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Luxury in the new world
In the post-recession landscape people want richness of experience, not just products. That’s according to Michael Hughes, former executive director of strategy at The Brand Union.
September 27, 2010 4:09 by shafeer
The world has changed since 2008 and the Middle East has not been immune. This used to be one of the fastest growth markets for luxury brands. However, being one of the quickest to grow, it has also suffered one of the most dramatic declines.
Prior to the recession, most luxury brands couldn’t keep up with demand. For hotels, restaurants, fashion, cosmetics, and cars, it was the same story: Demand massively outstripped supply.
Suddenly, a market that had the means to buy many of these brands shrank significantly. One of the biggest factors is the sudden decline in the ranks of the “super nouveau riche”. What seemed to be an unstoppable rise of those with high disposable incomes and an insatiable appetite for luxury has all but disappeared. The bubble has burst, and not just in the property and financial sectors. Many – who were spending well above their means and using luxury brands to display wealth they didn’t have – have had to adjust to a major shift in circumstances.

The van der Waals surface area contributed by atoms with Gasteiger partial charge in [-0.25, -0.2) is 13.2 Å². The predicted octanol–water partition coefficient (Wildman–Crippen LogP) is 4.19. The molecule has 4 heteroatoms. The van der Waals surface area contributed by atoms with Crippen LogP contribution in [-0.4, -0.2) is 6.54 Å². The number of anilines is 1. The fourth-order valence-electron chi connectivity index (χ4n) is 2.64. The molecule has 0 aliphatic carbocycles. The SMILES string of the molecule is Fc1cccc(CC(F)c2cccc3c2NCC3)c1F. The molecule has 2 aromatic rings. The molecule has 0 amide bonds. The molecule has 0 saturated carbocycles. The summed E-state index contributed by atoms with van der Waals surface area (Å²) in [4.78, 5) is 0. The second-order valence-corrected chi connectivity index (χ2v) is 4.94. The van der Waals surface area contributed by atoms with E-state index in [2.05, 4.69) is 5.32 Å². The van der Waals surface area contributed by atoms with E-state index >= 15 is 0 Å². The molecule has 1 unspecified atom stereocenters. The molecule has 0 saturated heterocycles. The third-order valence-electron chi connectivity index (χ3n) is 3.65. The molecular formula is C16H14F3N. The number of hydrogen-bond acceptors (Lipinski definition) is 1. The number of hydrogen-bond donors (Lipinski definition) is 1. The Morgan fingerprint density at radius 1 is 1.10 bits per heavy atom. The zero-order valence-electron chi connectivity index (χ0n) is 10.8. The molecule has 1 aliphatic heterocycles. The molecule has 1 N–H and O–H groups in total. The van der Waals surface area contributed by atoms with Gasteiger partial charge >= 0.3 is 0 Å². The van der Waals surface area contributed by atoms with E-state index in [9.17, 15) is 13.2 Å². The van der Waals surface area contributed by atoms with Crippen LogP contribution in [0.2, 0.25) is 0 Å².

For those who still have money to spend, it could be one of the best times to buy, as luxury is now more affordable. This has been evident in ongoing sales. Some of the smarter retailers have even realigned their normal pricing to meet customer expectations. However, the ability to spend is no longer the only barrier as many people are now driven more by sentiment than actual hardship.
In the image-conscious Middle East, attitudes have started to change. Overt displays of luxury or wealth are no longer essential for social acceptance; in fact, they can even be a turn-off for many. Affluent consumers are curbing their profligate ways to re assess, re-evaluate and reprioritize their lives.
Luxury is now much more personal – it is about richness of experience rather than just products. Regardless of wealth, people are now much more conscious about what they spend their disposable income on. Impulse purchasing is now extremely rare.
The purchasing process is now much more complex and takes longer, especially for larger investments. Luxury brands have to work much harder to justify the investment, especially if there is a more affordable option.
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